https://uk.practicallaw.thomsonreuters.com/1-503-3698?transitionType=Default&contextData=(sc.Default)&firstPage=true&comp=pluk&bhcp=1

https://www.internations.org/switzerland-expats/guide/29458-social-security-taxation/swiss-maternity-benefits-spending-time-with-your-little-one-19018

Mental health is a protected characteristic as outlined in Article 8 of the Swiss Constitution and is therefore grounds for protection against discrimination. The Swiss Constitution is very progressive and therefore identifies mental health specifically.

Migrants who if deported to countries where they be persecuted or tortured are protected against discrimination under Article 25 of the Swiss Constitution

LGB people are allowed to serve openly in the military. 

Nationality is a protected characteristic as outlined in Article 8 of the Swiss Constitution and is therefore grounds for protection against discrimination. 

Employees with family duties have a statutory right to stay away from work for up to three days to take care of sick children. Statute does not provide other special rights for parents or carers. In practice, many employers have internal regulations that allow parents or carers to have some flexibility in unusual family situations. 

https://uk.practicallaw.thomsonreuters.com/1-503-3698?transitionType=Default&contextData=(sc.Default)&firstPage=true&comp=pluk&bhcp=1

There are no specific statutory paternity rights in Switzerland.  In April 2016, an initiative introducing the idea of two weeks’ paternity benefits for new fathers was rejected by the Swiss parliament. This means that there is no law in Switzerland granting leave to those whose partners have just had a baby.  Fathers are allowed to take one or two family days when the baby is born.

However, this is not to say that fathers will not be entitled to any leave. In some cases — particularly in the private sector — employers have outlined a father’s right to paternity leave in employment contracts. This leave allowance can range from three days to a week or even more. In any case, it’s best to check with your employer when your partner is expecting as you may be entitled to some additional paternity leave.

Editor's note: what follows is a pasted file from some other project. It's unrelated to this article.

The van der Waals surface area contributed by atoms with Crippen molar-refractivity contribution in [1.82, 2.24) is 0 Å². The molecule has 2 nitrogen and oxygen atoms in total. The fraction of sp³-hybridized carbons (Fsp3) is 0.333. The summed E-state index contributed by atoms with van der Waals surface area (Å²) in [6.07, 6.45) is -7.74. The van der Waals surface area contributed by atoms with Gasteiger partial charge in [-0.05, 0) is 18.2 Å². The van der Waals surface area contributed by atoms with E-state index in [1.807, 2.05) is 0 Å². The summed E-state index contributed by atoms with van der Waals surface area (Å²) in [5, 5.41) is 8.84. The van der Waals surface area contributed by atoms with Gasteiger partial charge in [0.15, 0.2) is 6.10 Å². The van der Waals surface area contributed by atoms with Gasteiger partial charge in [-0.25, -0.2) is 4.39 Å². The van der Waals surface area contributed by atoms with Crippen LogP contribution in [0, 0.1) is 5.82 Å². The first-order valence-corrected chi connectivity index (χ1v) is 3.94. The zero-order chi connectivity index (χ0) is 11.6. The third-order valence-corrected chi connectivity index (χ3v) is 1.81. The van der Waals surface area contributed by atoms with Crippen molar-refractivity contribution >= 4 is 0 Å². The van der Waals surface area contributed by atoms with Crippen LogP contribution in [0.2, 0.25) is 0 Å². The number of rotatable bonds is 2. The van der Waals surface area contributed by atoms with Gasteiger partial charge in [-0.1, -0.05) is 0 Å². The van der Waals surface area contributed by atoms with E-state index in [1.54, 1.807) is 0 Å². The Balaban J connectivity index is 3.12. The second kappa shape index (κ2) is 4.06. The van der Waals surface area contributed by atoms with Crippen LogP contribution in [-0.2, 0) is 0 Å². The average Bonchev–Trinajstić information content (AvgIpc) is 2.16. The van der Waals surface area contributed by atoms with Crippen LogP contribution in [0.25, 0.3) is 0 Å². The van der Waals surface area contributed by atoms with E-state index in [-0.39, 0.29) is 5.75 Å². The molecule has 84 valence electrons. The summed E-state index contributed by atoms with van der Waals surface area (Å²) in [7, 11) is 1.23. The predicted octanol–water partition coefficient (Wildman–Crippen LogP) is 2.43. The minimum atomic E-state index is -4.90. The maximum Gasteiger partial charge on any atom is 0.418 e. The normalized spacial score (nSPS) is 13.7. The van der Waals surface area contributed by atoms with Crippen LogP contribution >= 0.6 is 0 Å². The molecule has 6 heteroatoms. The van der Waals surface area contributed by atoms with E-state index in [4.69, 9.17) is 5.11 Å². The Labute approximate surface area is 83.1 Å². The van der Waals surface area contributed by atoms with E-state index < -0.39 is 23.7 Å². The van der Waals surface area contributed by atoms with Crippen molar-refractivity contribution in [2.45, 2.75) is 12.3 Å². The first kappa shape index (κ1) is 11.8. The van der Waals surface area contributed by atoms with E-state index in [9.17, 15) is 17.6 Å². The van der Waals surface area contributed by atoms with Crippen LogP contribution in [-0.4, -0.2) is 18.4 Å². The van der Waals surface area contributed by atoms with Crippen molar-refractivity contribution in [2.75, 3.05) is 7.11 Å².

https://uk.practicallaw.thomsonreuters.com/1-503-3698?transitionType=Default&contextData=(sc.Default)&firstPage=true&comp=pluk&bhcp=1

Fathers who are employees, or the husband or partner of the mother - including same-sex partners – are entitled to a maximum of 2 weeks’ Statutory Paternity Leave. Those with more than 26 weeks’ service have an entitlement to Statutory Paternity Pay.

https://www.gov.uk/paternity-pay-leave/leave

Place of Birth or Origin is a protected characteristic as outlined in Article 8 of the Swiss Constitution and is therefore grounds for protection against discrimination.

Political affiliation is a protected characteristic as outlined in Article 8 and Article 34 of the Swiss Constitution and is therefore grounds for protection against discrimination.

Treating a woman unfavourably because of pregnancy is prohibited under the Equality Act 2010.

Race is a protected characteristic as outlined in Article 8 of the Swiss Constitution and is therefore grounds for protection against discrimination.

Refugees are a protected characteristic as outlined in Article 25 of the Swiss Constitution and which is therefore grounds for protection against discrimination.

Religion is a protected characteristic as outlined in Article 8 and Article 15 of the Swiss Constitution and is therefore grounds for protection against discrimination.

There is no specific mention in the Constitution regarding sexuality however, the terminology of “way of life” could be interpreted in such a manner, and therefore your life style or way of life is a protected characteristic as outlined in Article 8 of the Swiss Constitution and is therefore grounds for protection against discrimination. 

Same sex sexual acts have been legal in Switzerland since 1942 (and in Cantons of Geneva, Ticino, Vaud and Valais since 1798).

 

Social position or status is a protected characteristic as outlined in Article 8 of the Swiss Constitution and is therefore grounds for protection against discrimination.

Trade Union Affiliation is a protected characteristic as outlined in Article 23 and Article 34 of the Swiss Constitution and is therefore grounds for protection against discrimination.

In 2018, the lower house of parliament expressed support for an “X” sex descriptor on identity documents with 107 votes in favour, so this motion is now being considered by the Federal Council.